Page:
Holy Hour at Gethsemane

Origin and development

In 1674 Jesus appeared to a “little woman”, Saint Marguerite Marie Alacoque (1647-1690), while she was praying. This was not the first time that Christ had manifested himself, showing her his Heart. On this occasion Jesus asked her to make a “Holy Hour” of reparation each Thursday evening from eleven to midnight. In this hour she came to share with him the sadness which he experienced in Gethsemane.

The diffusion of this pious practice throughout the Catholic world was very closely linked to the favor in which the cult of the Sacred Heart of Jesus was viewed in the 18th and 19th centuries. Holy Hour was based on three principal elements taken from the memoirs of Marguerite Marie: prayer of reparation, union with the suffering Jesus at Gethsemane, and acts of humiliation.

In May 1930 the first centennial of the institution of Holy Hour was celebrated at Paray-Le-Monial in France. At the invitation of the Archconfraternity of the Holy Hour, the entire Catholic world came together to celebrate Holy Hour.

Father Custos Aurelio Marotta arranged that in Gethsemane, the place where Jesus suffered the Holy Hour, the pious practice would be celebrated during the night. Three years later on the Thursday prior to Holy Week, 6 April 1933, before the Stone of Agony in the Church of Gethsemane, Father Custos Nazareno Jacopozzi canonically erected the Confraternity of the Holy Hour, affiliated to the mother one in Paray-Le-Monial.

The Confraternity received numerous inscriptions from all over the world (in a single year 21,500 were received, and by the end of the third year the total was 92,482). Those who enrolled were called upon to carry out Holy Hour each Thursday in the afternoon or evening, a practice which would receive a plenary indulgence. Also, the sung Mass celebrated by the Franciscan friars each Thursday was for the souls of those who had enrolled in the confraternity.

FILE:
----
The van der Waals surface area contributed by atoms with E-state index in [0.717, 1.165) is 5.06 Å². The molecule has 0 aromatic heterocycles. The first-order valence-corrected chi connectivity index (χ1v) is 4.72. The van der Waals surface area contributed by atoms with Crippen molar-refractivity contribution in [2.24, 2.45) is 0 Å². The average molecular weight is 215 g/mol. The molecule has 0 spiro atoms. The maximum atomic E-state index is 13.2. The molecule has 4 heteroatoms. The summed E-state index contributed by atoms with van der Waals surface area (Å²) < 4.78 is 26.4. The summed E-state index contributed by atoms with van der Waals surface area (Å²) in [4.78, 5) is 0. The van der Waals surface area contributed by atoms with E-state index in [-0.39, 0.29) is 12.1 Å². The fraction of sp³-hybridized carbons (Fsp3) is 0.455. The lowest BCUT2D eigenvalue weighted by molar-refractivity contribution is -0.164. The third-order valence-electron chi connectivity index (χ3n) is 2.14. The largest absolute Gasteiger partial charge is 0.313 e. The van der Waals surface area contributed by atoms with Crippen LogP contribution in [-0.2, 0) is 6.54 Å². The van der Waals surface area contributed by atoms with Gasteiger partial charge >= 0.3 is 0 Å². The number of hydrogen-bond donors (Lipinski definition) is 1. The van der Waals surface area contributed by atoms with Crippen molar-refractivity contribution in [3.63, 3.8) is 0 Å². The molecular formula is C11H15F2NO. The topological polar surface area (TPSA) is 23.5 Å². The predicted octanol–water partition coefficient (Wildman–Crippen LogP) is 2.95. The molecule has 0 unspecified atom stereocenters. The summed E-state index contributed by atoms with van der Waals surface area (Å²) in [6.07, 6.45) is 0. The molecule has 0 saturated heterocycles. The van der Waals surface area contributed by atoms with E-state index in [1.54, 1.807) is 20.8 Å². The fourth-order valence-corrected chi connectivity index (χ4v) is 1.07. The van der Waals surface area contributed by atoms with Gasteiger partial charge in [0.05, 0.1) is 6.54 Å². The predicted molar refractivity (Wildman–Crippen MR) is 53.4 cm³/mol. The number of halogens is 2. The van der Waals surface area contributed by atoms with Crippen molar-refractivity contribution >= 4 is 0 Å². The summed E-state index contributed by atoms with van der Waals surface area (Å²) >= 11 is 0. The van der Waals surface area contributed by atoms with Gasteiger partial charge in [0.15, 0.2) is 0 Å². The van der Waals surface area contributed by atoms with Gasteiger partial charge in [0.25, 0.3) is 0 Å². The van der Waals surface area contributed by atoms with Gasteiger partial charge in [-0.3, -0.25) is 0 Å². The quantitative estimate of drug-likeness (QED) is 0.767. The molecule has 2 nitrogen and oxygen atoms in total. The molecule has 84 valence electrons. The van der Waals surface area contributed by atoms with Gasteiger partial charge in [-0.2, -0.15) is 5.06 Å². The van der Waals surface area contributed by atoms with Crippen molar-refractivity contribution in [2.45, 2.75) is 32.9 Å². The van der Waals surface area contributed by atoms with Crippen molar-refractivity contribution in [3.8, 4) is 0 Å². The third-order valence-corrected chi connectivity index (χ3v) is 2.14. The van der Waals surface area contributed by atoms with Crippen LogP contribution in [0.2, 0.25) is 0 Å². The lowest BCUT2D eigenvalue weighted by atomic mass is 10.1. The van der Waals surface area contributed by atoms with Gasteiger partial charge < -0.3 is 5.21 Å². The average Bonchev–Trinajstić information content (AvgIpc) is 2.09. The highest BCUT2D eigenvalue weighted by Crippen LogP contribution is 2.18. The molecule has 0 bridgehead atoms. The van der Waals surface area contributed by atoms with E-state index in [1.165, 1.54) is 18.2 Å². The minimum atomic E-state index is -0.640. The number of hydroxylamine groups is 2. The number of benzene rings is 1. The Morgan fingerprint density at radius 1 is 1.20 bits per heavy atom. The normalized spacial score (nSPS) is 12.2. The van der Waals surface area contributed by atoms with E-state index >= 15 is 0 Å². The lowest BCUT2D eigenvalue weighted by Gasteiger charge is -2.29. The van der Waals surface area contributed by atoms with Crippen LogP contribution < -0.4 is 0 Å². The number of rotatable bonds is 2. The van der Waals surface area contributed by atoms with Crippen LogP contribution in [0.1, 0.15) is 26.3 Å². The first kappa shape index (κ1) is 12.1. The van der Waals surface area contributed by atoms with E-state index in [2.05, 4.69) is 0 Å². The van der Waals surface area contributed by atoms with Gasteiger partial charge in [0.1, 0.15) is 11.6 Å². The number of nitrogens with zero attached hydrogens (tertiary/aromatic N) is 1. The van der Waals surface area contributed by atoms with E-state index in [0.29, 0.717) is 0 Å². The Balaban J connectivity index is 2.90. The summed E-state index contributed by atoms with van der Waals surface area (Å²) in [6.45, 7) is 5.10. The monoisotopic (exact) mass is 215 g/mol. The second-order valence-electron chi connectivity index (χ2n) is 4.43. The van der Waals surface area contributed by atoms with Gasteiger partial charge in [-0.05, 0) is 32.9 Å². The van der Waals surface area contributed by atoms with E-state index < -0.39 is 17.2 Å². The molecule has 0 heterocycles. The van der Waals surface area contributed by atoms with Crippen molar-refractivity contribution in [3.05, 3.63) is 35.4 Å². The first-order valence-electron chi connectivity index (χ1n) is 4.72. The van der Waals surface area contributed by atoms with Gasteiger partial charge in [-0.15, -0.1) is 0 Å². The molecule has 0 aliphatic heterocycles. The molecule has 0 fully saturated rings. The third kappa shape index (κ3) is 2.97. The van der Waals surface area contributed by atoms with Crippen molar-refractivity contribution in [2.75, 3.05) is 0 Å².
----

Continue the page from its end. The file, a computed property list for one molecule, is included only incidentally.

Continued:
Today the practice of Holy Hour before the Stone of Agony takes place the first Thursday of each month as a direct continuation of the Mass at 16.00. In addition, all pilgrims who request it are given the possibility to celebrate Holy Hour at Gethsemane during their pilgrimage to the Holy Land.

Holy Hour on Thursday of Easter Week

The Custos of the Holy Land, sprinkle with red petals, the stone of Gethsemane on Holy Thursday

Each year on the evening of Holy Thursday the Franciscan community joins together with all the faithful who come to Jerusalem for Easter “to watch and pray” for an hour along with Jesus.

The Gospel passages are read aloud in Arabic, Hebrew, German, English, Spanish, Italian and numerous other languages at the very spot where Jesus, before his arrest, sweated blood and abandoned himself to the will of the Father and to his fate of suffering and humiliation.

The celebration recalls the three principal moments of the Passion:

  • Jesus’ foretelling of Peter’s denial (Matt 26:30-35; Mark 14:26-31; Luke 22:31-37);
  • The agony of Christ and his prayer in the Garden of Olives (Luke 22:39-46; Matt 26:36-46; Mark 14:32-42);
  • The arrest by the guards (Matt 26:47-56; Mark 14:43-52; Luke 22:47-54).

At the beginning of Holy Hour the Father Custos sprinkles red rose petals on the bare rock exposed in front of the altar and bends forward to kiss it. The petals recall the drops of blood that the Lord sweated on that night. The reading of the Gospel passages is accompanied by several psalms and prayers. The three moments are separated by brief intervals of silence and personal prayer. At the end of the celebrations all the faithful bow down to touch and kiss the venerated rock, before beginning a torchlight procession along the Kidron Valley towards the Church of St. Peter in Gallicantu, the place where the house of the high priest Caiaphas stood and where Jesus was brought to pass the night in prison.